complejizar el problema

athiieh

Senior Member
Castellano, Argentina
¡Hola, amigos foreros!
¿Hay alguna forma quizás de traducir 'complejizar' al inglés?
Esto significa volver algo más complejo -'complejizar el problema' - , peor tiene connotación positiva, es visto como algo bueno o neutro, y por esto 'to complicate' no me convence.

¡¡¡Gracias!!!
 
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  • loudspeaker

    Senior Member
    British English
    hola amigos foreros!
    hay alguna forma quizás de traducir 'complejizar' al inglés?
    Esto significa volver algo más complejo -'complejizar el problema' - , peor tiene connotación positiva, es visto como algo bueno o neutro, y por esto 'to complicate' no me convence.

    gracias!!!

    Se me ocurre 'compound a problem/difficulty'. He buscado 'complejizar' en varios diccionarios, y no existe.
    Tampoco entiendo qué quieres decir con 'peor tiene connotación positiva'.
     

    obz

    Senior Member
    Yankee English
    Creo que quiere decir 'pero tiene.."

    Desconozco "complejizar", pero sí, lo veo en unos diccionarios del internet...

    There is convolute, compound, exacerbate, deepen, etc as verbs that will make problems more complex, or worse... but 'complicate' is surely the most common.
     

    sound shift

    Senior Member
    English - England
    Because the first translation here renders "... sino que permite complejizar el análisis de la realidad" as " ... but it also enables a more complex analysis of reality", I suggest "look at the problem in greater depth."
     

    athiieh

    Senior Member
    Castellano, Argentina
    ¡Qué enlace más bárbaro!!! Muchas gracias sound shift, muchas gracias a todos.

    Sí, era 'pero', perdón por el error de tipeo.
     
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    loudspeaker

    Senior Member
    British English
    Because the first translation here renders "... sino que permite complejizar el análisis de la realidad" as " ... but it also enables a more complex analysis of reality", I suggest "look at the problem in greater depth."
    I don't think Linguee is a reliable source. It's about as reliable as a chocolate fireguard.
    :D
     

    e42mercury

    Senior Member
    English, USA
    I am working on an academic document that uses "complejizar." In this case, the best translation is "problematize". It maintains the positive tone and the idea, and works better than other suggestions here.
     

    el Rey Tiburon

    Member
    USA
    English - US
    Hola foreros,

    Llego algo tarde a la discusión, pero agrego otra posibilidad que es tal vez más próxima a la raíz de complejizar (aunque me gustan mucho "to convolute, compound, problematize").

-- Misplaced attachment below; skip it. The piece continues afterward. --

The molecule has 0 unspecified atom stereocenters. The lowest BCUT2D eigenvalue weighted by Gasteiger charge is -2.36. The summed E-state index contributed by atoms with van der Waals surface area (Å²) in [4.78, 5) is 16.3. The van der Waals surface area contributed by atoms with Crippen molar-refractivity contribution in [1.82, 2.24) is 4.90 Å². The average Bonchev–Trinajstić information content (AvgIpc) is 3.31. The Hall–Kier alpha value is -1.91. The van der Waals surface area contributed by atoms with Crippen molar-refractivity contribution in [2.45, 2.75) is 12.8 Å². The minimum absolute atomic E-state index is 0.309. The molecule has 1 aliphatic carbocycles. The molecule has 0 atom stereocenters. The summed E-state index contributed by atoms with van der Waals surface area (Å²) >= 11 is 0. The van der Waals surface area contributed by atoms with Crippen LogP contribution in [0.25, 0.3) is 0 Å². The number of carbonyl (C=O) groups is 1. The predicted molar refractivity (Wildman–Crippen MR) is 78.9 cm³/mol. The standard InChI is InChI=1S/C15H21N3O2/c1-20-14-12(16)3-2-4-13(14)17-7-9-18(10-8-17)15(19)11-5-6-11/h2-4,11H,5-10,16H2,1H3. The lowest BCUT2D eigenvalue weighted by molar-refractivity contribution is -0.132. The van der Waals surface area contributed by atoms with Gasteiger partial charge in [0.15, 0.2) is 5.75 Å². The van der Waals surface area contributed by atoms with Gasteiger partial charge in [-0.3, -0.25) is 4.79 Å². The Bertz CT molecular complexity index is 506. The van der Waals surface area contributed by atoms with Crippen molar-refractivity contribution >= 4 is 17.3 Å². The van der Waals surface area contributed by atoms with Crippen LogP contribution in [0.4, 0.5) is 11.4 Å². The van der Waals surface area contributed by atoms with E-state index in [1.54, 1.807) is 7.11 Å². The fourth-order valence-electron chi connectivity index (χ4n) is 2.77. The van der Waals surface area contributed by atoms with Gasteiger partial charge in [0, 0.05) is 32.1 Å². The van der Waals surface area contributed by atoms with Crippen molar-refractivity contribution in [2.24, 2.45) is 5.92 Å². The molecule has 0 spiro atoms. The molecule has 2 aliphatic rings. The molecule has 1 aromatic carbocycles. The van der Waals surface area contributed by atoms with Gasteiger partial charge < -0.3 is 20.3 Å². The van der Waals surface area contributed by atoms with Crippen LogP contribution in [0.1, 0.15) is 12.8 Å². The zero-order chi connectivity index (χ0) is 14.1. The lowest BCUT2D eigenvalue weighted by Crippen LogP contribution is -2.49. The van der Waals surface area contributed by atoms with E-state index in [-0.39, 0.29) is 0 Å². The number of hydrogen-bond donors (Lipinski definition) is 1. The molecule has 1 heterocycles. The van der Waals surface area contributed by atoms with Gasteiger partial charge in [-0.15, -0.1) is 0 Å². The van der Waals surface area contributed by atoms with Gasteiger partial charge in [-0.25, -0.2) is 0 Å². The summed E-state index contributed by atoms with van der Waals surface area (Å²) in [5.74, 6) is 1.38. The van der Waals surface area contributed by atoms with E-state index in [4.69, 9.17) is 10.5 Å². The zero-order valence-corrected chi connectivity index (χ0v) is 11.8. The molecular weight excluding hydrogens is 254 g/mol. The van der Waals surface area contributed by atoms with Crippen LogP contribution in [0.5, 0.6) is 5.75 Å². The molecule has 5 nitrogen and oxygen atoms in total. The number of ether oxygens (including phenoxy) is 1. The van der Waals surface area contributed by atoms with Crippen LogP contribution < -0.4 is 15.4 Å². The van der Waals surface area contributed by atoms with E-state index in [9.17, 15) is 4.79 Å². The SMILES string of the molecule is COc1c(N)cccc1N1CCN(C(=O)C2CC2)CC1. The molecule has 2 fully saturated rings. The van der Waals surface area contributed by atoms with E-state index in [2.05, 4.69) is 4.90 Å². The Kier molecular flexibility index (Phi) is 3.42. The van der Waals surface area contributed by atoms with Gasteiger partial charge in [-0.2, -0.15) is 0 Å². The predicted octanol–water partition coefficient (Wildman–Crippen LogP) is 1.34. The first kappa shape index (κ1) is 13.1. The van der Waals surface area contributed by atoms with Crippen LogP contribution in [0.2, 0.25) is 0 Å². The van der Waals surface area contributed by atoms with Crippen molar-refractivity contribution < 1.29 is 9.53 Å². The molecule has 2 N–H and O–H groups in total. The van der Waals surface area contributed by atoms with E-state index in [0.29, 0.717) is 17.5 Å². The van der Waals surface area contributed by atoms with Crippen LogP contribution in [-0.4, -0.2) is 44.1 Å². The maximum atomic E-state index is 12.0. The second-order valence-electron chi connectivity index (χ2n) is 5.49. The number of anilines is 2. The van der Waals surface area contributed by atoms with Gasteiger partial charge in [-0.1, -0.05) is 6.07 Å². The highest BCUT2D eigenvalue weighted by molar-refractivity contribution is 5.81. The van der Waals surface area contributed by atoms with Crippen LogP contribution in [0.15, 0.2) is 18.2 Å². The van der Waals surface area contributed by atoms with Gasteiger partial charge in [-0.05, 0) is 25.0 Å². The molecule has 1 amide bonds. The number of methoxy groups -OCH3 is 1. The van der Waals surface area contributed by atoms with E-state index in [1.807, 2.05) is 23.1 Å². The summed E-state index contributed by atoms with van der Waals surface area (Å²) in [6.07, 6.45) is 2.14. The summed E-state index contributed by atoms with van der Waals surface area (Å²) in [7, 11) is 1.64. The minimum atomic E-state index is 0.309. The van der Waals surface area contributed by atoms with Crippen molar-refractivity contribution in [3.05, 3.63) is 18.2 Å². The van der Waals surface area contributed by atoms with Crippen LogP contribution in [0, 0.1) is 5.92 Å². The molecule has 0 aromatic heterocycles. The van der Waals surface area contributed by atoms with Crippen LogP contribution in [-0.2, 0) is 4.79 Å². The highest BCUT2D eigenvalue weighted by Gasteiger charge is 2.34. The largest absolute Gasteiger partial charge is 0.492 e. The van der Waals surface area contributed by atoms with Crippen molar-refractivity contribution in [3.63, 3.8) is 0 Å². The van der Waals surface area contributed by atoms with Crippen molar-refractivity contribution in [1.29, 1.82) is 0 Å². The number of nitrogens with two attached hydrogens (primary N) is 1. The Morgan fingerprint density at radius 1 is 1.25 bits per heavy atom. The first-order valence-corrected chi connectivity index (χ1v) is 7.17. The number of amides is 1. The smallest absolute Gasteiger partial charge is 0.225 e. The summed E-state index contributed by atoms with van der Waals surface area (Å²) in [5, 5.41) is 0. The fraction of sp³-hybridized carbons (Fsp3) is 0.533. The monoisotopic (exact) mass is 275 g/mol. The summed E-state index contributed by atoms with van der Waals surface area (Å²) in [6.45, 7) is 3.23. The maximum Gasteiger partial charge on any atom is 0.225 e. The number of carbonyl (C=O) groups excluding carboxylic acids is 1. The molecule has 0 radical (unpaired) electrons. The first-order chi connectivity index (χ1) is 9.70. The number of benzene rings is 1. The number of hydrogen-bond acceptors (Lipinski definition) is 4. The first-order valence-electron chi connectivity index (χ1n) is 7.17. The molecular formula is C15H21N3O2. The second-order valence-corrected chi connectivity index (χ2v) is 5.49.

Sugiero "to perplex," que en su segunda acepción significa "to make intricate or involved: complicate" (según Merriam-Webster online).

    ¡Saludos!
     

    eleonb

    Senior Member
    Español, Chile
    Hola! I know it's an old post, but still: I've noticed that in English "sophisticated" is very similar to our "complejo/a (with a positive connotation)".
    So maybe you can use "to sophisticate / to make more sophisticated".
    What do the English natives think?
     

    CaMaCa

    New Member
    English-Australia
    Hi all. I´m here for a similar reason, albeit 5 years after original post. As I come from Spanish parents (Bilbao) yet born, bred (and buttered;)) in Melbourne, Australia and have lived here in Madrid for over 30 years, I´m led to believe that the use of the word "complejizarlo" in this sentence (about dog training in a Covid 19 world) is unnecessarily........ pedantic :
    "Por otro lado, hemos visto cómo desarrollar medidas para que, en ausencia de la actividad física del paseo y de la estimulación que encuentran en el exterior, poder enriquecer el entorno y complejizarlo para que resulte de mayor interés para ellos. My translators sense urges me to omit it entirely and leave it as : Furthermore, we have seen how to develop measures so that in the absence of the physical activity offered by the walk and the outdoor stimulation this offers, we are able to enrich the environment and thus make it more interesting for them.
    All useful help and practical comments most welcome.
     

    Bilis

    Senior Member
    United Kingdom
    Hi CaMaCa, it seems to me that complejizar is almost entirely superfluous in your text. Immediately beforehand it talks about "enriching the environment", so, literally speaking, making a dog's environment "more complex" would certainly easily be encompassed by the former. And of course, immediately afterwards it mentions making that environment more interesting too.
    I doubt saying pretty much the same thing a third time would be of much use, so yes, definitely leave it out in my opinion!
     

    Marsianitoh

    Senior Member
    Spanish-Spain
    Hi CaMaCa, it seems to me that complejizar is almost entirely superfluous in your text. Immediately beforehand it talks about "enriching the environment", so, literally speaking, making a dog's environment "more complex" would certainly easily be encompassed by the former. And of course, immediately afterwards it mentions making that environment more interesting too.
    I doubt saying pretty much the same thing a third time would be of much use, so yes, definitely leave it out in my opinion!
    I agree. Anyway, if CaMaCa wants to add something I think he could say " make it more challenging" to translate "complejizarlo"( by the way, it's the first time I've heard this word, it sounds wrong).
     

    CaMaCa

    New Member
    English-Australia
    I'm very pleased to read both comments from Bilis and Marianhito. Feels great to confer with such knowledgeable and logical people. Thanks again folks.
    .
    Excuse me. Typo. Lost the S.. Thanks MarSianhito! I totally agree. It sounds like false "newsweek" to me too.
     
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